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HomeNewsAustraliaAngry people might not be as smart as they think they are

Angry people might not be as smart as they think they are

People who are quick to lose their temper are more likely to overestimate their own intelligence, a new study from The University of Western Australia and the University of Warsaw in Poland has found.

The investigation examined the role of trait-anger (people that get angry as a disposition) in the overestimation of cognitive ability in undergraduates from Warsaw, Poland.

The participants were asked to answer questions assessing their trait-anger, stability, narcissism, and how they would rate their intelligence on a 25-point scale, before taking an objective intelligence test.

UWA Senior Lecturer Gilles Gignac, co-author of the paper with Professor Marcin Zajenkowski from the University of Warsaw, said the study found an interesting relationship between those with a clear tendency to become annoyed at things, big and small, and their perception of their own intelligence.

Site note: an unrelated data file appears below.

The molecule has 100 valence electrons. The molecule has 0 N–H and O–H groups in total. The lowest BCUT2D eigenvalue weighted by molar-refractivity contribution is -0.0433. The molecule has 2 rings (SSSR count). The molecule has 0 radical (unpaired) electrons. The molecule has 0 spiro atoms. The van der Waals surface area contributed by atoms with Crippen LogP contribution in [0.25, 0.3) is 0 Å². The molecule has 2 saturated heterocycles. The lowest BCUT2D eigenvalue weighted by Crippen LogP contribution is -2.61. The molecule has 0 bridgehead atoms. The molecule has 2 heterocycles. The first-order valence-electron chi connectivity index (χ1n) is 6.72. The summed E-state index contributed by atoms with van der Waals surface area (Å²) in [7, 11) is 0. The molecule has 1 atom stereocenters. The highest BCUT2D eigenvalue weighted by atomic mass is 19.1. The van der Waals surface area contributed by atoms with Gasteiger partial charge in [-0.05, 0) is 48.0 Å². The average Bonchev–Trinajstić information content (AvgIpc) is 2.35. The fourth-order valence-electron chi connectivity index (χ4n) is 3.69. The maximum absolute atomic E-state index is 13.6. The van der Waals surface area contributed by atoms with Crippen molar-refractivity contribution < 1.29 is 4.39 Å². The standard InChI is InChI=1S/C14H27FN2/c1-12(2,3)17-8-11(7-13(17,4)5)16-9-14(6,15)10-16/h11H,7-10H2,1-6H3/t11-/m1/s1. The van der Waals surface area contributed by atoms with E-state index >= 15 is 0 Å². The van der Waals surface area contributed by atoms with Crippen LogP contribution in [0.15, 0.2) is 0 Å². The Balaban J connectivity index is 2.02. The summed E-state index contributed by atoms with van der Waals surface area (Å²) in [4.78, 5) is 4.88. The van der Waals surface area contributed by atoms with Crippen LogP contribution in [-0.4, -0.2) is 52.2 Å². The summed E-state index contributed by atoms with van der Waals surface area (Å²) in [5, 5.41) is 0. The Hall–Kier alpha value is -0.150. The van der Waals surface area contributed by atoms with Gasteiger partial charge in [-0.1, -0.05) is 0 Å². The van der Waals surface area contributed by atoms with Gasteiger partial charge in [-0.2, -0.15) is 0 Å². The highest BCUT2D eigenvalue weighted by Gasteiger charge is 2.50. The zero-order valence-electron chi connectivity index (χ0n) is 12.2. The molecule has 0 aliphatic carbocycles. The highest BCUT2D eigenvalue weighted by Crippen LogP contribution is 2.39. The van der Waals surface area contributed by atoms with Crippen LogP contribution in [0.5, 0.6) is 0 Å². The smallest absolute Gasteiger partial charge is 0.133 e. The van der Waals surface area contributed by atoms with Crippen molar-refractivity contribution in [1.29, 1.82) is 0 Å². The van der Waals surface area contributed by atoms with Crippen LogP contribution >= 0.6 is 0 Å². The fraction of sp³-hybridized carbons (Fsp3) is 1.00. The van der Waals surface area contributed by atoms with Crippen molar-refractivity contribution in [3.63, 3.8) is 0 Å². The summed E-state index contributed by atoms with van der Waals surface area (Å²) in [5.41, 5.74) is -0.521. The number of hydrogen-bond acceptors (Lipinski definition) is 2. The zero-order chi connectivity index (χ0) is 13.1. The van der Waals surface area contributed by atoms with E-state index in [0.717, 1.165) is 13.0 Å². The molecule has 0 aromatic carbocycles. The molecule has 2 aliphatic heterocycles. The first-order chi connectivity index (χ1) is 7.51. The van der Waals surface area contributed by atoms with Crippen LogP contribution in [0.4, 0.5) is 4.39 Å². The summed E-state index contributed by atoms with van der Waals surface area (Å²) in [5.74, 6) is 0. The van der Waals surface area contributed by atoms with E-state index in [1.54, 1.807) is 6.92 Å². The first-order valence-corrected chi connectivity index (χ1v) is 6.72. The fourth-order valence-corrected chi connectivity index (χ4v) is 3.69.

“Trait anger, in some cases, may be a consequence of less emotional stability, such as anxiety,” Professor Gignac said.

“However, for others, there is no anxiety fuelling the frustration, nastiness, and angry outbursts. Instead, for them, it looks like it may be narcissism. Consequently, when you ask this type of trait-angry person to rate their own intelligence, they tend to overestimate it.”

The results of the newly published study answer important questions about the dynamics between trait-anger, emotional stability, and narcissism. By understanding more about how trait-anger functions, it will allow clinicians and members of the general public to deal with it better.

The study also leads into some important speculations that could be examined in future research.

“A narcissist, especially what we call the grandiose narcissist, has, as a defining characteristic, an inflated positive self-image,” Professor Gignac said.

“So, it’s not surprising to see a link between narcissism and the overestimation of one’s intelligence.

“The interesting element is that trait-anger appears to be involved in this process. It may be speculated that, for many grandiose narcissists, trait-anger develops over time, as they begin to gain some awareness of the difference between how important and good they think they are versus the reality of what they can do and what they have accomplished.”

The research paper has been published in Intelligence (Elsevier).


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